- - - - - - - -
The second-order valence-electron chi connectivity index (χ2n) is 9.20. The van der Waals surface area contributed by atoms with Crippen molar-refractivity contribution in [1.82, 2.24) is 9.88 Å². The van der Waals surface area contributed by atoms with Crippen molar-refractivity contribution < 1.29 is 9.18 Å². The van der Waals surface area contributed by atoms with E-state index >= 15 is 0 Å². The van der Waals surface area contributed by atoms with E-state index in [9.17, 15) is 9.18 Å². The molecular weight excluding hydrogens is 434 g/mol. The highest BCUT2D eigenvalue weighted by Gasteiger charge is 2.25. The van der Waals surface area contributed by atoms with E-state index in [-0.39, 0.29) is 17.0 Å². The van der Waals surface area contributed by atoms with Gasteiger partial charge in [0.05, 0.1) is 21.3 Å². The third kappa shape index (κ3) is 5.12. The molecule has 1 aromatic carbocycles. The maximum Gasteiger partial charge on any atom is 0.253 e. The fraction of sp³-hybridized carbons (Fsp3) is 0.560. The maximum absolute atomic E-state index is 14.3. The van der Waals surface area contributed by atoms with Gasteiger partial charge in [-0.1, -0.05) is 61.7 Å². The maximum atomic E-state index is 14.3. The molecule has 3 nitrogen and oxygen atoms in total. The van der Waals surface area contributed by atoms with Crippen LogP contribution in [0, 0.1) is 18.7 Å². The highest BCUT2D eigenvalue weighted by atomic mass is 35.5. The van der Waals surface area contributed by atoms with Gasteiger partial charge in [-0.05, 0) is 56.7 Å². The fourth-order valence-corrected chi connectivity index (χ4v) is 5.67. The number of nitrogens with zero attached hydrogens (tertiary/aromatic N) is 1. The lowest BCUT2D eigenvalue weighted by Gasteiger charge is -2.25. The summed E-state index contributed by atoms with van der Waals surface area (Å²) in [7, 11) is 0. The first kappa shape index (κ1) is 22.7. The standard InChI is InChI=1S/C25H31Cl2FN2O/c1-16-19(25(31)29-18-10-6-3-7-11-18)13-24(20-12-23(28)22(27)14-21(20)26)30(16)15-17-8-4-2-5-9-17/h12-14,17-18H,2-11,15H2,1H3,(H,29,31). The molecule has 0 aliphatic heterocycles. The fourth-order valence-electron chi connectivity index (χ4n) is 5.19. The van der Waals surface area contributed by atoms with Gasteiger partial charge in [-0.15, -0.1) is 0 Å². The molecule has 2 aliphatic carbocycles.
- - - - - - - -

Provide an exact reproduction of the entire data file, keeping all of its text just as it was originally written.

The second-order valence-electron chi connectivity index (χ2n) is 9.20. The van der Waals surface area contributed by atoms with Crippen molar-refractivity contribution in [1.82, 2.24) is 9.88 Å². The van der Waals surface area contributed by atoms with Crippen molar-refractivity contribution < 1.29 is 9.18 Å². The van der Waals surface area contributed by atoms with E-state index >= 15 is 0 Å². The van der Waals surface area contributed by atoms with E-state index in [9.17, 15) is 9.18 Å². The molecular weight excluding hydrogens is 434 g/mol. The highest BCUT2D eigenvalue weighted by Gasteiger charge is 2.25. The van der Waals surface area contributed by atoms with E-state index in [-0.39, 0.29) is 17.0 Å². The van der Waals surface area contributed by atoms with Gasteiger partial charge in [0.05, 0.1) is 21.3 Å². The third kappa shape index (κ3) is 5.12. The molecule has 1 aromatic carbocycles. The maximum Gasteiger partial charge on any atom is 0.253 e. The fraction of sp³-hybridized carbons (Fsp3) is 0.560. The maximum absolute atomic E-state index is 14.3. The van der Waals surface area contributed by atoms with Gasteiger partial charge in [-0.1, -0.05) is 61.7 Å². The maximum atomic E-state index is 14.3. The molecule has 3 nitrogen and oxygen atoms in total. The van der Waals surface area contributed by atoms with Crippen LogP contribution in [0, 0.1) is 18.7 Å². The highest BCUT2D eigenvalue weighted by atomic mass is 35.5. The van der Waals surface area contributed by atoms with Gasteiger partial charge in [-0.05, 0) is 56.7 Å². The fourth-order valence-corrected chi connectivity index (χ4v) is 5.67. The number of nitrogens with zero attached hydrogens (tertiary/aromatic N) is 1. The lowest BCUT2D eigenvalue weighted by Gasteiger charge is -2.25. The summed E-state index contributed by atoms with van der Waals surface area (Å²) in [7, 11) is 0. The first kappa shape index (κ1) is 22.7. The standard InChI is InChI=1S/C25H31Cl2FN2O/c1-16-19(25(31)29-18-10-6-3-7-11-18)13-24(20-12-23(28)22(27)14-21(20)26)30(16)15-17-8-4-2-5-9-17/h12-14,17-18H,2-11,15H2,1H3,(H,29,31). The molecule has 0 aliphatic heterocycles. The fourth-order valence-electron chi connectivity index (χ4n) is 5.19. The van der Waals surface area contributed by atoms with Gasteiger partial charge in [-0.15, -0.1) is 0 Å². The molecule has 2 aliphatic carbocycles.